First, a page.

How Science Helps Protect Endangered Species
Just as good business management helps non-profits save endangered animals, integrally- sound science is also essential for saving the animals.
Legally, the decision of whether or not to add a threatened species to the Endangered Species Act list requires the use of “the best available science in a couple of key areas,” Jon Hunter, Policy Director of the Endangered Species Coalition, told me on Monday. So the integrity of the science is very important.
“The polar bear is a great example in the last couple of years, [–] the best science we have indicates that they are on a very bad path,” Jon explained. The science that was needed pushed the boundaries of what has been traditionally considered good science. “It looked further out and relies more on modeling and other predictions rather than a more traditional head count of how many exist and how many there were ten years ago.”
The US Geological Survey had to consider what the best climate models indicate will happen to the ice around the Arctic and Alaska. The models told the USGS that “this is what will happen to the ice” and “from the ice, this is what will happen to the polar bears,” Jon explained. “As a result, they could indicate that the polar bears were at serious risk, losing a lot of what they depend on for survival.” This leads to the conclusion that there “clearly is a threat to the polar bear population being able to survive as a species.”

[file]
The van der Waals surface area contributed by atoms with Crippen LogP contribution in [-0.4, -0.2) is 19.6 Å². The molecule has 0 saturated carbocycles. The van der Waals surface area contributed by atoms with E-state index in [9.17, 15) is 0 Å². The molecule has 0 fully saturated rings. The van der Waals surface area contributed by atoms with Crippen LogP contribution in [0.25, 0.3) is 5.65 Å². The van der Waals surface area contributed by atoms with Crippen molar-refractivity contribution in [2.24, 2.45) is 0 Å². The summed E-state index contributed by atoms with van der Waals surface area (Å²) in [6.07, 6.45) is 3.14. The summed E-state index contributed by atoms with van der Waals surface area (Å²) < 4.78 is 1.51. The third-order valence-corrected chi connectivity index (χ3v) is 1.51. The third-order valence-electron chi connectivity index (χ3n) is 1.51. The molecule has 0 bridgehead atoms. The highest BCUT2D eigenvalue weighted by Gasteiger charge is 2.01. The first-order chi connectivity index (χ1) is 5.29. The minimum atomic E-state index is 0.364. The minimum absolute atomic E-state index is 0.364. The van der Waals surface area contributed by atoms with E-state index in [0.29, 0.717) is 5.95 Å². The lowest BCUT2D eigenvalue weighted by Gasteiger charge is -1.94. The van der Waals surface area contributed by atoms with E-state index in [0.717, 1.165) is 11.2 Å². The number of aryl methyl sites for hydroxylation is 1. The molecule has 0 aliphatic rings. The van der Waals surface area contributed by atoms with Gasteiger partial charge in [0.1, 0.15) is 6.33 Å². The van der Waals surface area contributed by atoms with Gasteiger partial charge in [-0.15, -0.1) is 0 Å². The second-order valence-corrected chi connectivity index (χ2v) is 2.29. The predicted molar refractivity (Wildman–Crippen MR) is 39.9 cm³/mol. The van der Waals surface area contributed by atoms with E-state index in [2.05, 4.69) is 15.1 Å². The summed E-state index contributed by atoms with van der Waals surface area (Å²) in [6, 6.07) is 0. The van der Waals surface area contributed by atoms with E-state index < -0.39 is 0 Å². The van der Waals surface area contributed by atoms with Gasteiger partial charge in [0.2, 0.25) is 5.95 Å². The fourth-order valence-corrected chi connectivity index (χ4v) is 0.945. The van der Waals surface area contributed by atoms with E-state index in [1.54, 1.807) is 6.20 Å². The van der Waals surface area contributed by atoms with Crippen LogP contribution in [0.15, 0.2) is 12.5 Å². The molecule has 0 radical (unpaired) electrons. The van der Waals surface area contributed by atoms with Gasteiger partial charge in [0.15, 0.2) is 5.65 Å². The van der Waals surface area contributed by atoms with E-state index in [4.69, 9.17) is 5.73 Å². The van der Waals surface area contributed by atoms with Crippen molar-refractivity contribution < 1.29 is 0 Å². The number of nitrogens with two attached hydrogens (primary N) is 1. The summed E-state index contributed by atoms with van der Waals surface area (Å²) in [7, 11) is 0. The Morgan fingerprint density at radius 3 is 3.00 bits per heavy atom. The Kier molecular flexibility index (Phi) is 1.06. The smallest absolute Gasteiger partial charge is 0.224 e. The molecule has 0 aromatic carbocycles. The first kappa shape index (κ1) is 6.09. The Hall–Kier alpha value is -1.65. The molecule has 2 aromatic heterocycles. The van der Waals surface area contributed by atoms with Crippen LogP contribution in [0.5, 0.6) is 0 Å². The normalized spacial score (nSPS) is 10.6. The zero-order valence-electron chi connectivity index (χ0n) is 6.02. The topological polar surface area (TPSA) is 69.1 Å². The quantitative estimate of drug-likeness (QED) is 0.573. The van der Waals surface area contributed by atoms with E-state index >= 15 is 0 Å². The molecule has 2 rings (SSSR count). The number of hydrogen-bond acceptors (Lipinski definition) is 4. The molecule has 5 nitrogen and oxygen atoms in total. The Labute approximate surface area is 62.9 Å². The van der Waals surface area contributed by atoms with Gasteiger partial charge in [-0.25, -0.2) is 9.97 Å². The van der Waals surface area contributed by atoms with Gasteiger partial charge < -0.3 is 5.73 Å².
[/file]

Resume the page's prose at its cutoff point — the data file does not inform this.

“The definition of a threatened species is one that is likely to become endangered in the foreseeable future,” Jon continued. “So they clearly said, ‘the best science we have, the models, indicate that there will be a risk at some point in the foreseeable future’.” This is a fundamentally different use of science from the traditional approach which examines how “this species is being killed today by this cause.” But Jon indicates that science is changing towards this model, and adds that “it’s important that we really look at science in this form to say ‘what can we expect with this species?’ ” Good wildlife conservation considers the future of a species.
Sometimes politics enters into the field and politicians question scientific findings. For this reason, agencies are doing more peer reviews. That way, the science has a higher likelihood of standing up in court, which is where debates or challenges often go. If the science is not solid, cases can be thrown out of court, which can sometimes allow threats to endangered species. Most often, court cases examine “whether or not all of the science was used, if conclusions are actually founded in other determinations, and also how a decision or a delisting decision prescribes exactly as the law requires,” Jon explained.
While not all endangered species decisions go through courts, there are a large number of challenges. While details of challenges vary with species, the challenges are launched by members of two major groups. “Oftentimes if a species isn’t listed, environmental groups look at it to closely to see if it would make a good court challenge. If it does get listed, opponents to endangered species protection may challenge it,” such as a logging or a mining company. And regardless of what side the court challenge comes from, the integrity and quality of the science used to make the decision can make a large difference for or against a threatened species.